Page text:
Title: All My Sins Remembered

Written By: Mike W. Barr

Art by: Trevor Von Eeden & Dick Giordano

Edited by: Len Wein

Letters by: John Costanza

Colourist: Tom Ziuko

In May 1983 Green Arrow finally received his own solo series, though it was only a four issue mini series running from May through to August on a monthly single issue release schedule, but nevertheless, this was the start of something good as the Emerald Archer finally had his own series in which he could take the spotlight and show everyone just how awesome he is.

This issue sees Oliver Queen being summoned to the reading of a last will and testament of an old friend, now dearly departed, and with a flashback story in the middle of it all, we get to see how they became so close, as well as being given a look at Oliver’s origin story involving the now infamous island that he became stranded on, which these days has become widely known thanks to the 2012 television series Arrow. For those of you who don’t know this story, this issue gives us a quick version in which Oliver is enjoying a ride out at sea on a yacht, which gets apprehended by pirates who then throw Oliver overboard in hopes to kill him, but Oli washes up on a deserted island, on which he must learn new skills and use them in order to survive. One of those skills, is making and using a bow in order to fish and hunt. A weapon he becomes very familiar with and soon becomes a master at using.

The art style is this book tends to shift between a realistic style and a cartoon comic book style, as there are panels that go into detail with line work to highlight aspects of the drawing, whilst other panels stick to a simple, less detailed drawing, which really makes the art stand out in each individual panel, and that’s just the ink work.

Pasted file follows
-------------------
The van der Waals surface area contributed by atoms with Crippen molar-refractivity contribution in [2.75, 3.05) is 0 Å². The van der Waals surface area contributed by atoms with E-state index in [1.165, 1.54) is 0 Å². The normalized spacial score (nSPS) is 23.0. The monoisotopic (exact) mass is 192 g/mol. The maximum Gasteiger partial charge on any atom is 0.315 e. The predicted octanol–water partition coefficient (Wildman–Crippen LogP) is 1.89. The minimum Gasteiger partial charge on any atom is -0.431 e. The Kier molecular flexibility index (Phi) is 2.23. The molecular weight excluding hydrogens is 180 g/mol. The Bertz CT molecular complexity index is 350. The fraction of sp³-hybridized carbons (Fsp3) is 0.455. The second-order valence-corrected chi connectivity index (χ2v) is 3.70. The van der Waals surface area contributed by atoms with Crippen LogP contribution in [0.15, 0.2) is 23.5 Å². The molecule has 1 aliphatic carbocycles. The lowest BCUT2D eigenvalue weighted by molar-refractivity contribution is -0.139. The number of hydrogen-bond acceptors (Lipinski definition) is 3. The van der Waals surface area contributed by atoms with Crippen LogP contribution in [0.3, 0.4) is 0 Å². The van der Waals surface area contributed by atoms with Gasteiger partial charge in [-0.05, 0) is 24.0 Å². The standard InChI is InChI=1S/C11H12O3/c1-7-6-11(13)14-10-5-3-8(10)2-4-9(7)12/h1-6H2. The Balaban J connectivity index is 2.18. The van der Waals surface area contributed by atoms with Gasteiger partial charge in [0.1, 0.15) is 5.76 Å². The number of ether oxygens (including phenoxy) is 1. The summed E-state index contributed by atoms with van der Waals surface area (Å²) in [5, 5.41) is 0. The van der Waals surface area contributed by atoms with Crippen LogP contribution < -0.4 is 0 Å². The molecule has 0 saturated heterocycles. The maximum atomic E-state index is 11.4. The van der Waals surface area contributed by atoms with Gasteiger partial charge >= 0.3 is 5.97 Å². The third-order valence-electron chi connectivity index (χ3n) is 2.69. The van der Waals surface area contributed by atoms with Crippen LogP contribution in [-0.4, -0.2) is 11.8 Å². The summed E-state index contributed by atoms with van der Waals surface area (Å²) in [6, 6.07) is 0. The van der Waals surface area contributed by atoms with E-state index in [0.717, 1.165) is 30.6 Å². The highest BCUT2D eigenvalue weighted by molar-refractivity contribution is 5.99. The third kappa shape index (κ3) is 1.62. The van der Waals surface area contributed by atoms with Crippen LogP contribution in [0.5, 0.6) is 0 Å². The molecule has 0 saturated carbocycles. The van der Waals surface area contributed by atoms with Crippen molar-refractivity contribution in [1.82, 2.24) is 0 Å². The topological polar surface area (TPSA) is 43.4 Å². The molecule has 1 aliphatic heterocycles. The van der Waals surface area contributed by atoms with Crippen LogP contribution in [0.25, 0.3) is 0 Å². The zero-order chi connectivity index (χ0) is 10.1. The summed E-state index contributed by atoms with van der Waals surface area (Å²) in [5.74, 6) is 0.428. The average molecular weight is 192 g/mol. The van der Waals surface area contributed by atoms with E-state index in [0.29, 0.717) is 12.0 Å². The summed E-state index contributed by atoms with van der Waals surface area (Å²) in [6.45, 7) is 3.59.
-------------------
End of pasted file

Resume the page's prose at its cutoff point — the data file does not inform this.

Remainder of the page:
The colouring is still very vibrant as it was in the early years, but this series brings in a heavier use of shadows which helps set a darker tone to fit the story. There’s panels where the colours are a lot darker such as Green Arrows costume, and some panels have silhouettes or a blue palette to represent a separate time frame of the plot.

The overall plot is a sad tale, which channels a lot of sympathy from the reader for Oliver, as we learn more about his past, especially regarding his relationships with people, and whilst there is a little bit of action in this book, it focuses more on the heartfelt plot that really shows how far comics had come over the years, at that time. There were a lot less of the silly puns, but there is one moment in particular that made Oliver come off as a real jerk, though we must remember that this character is only a victim of his writers, and at the moment I’m talking about, Oliver is frustrated with a woman who seemed very forward and somewhat rude as she presses him for an answer, to which he says, once she has left and he is alone, “Blasted liberated women–We never shoulda let ‘em out of the kitchen…”. Now this could have been intended as a joke but nothing about the scene would lead the reader to think this is one of Oli’s little quips, so this comes off as a factor from the time it was written, as the Women’s Liberation Movement was still happening well into the late 80’s after this book was written, so this could merely be the writers adding in ‘current events’ as they often do, but for me personally, they gave this very conflicting statement to the wrong hero, as I could never imagine Oliver really feeling that way, and if he did, Black Canary would surely knock it out of him. 

Overall this is an interesting look into the life of Oliver Queen with an explosive ending which I won’t spoil here, as it leads into the next issue in this miniseries. These books are a great pickup and whilst they are somewhat difficult to obtain physically unless you know where to look or get lucky online, they are available digitally and I’d recommend anyone who wants to read some more Green Arrow stories, to read this series as either a starting point or a place to learn more about his history and character evolution.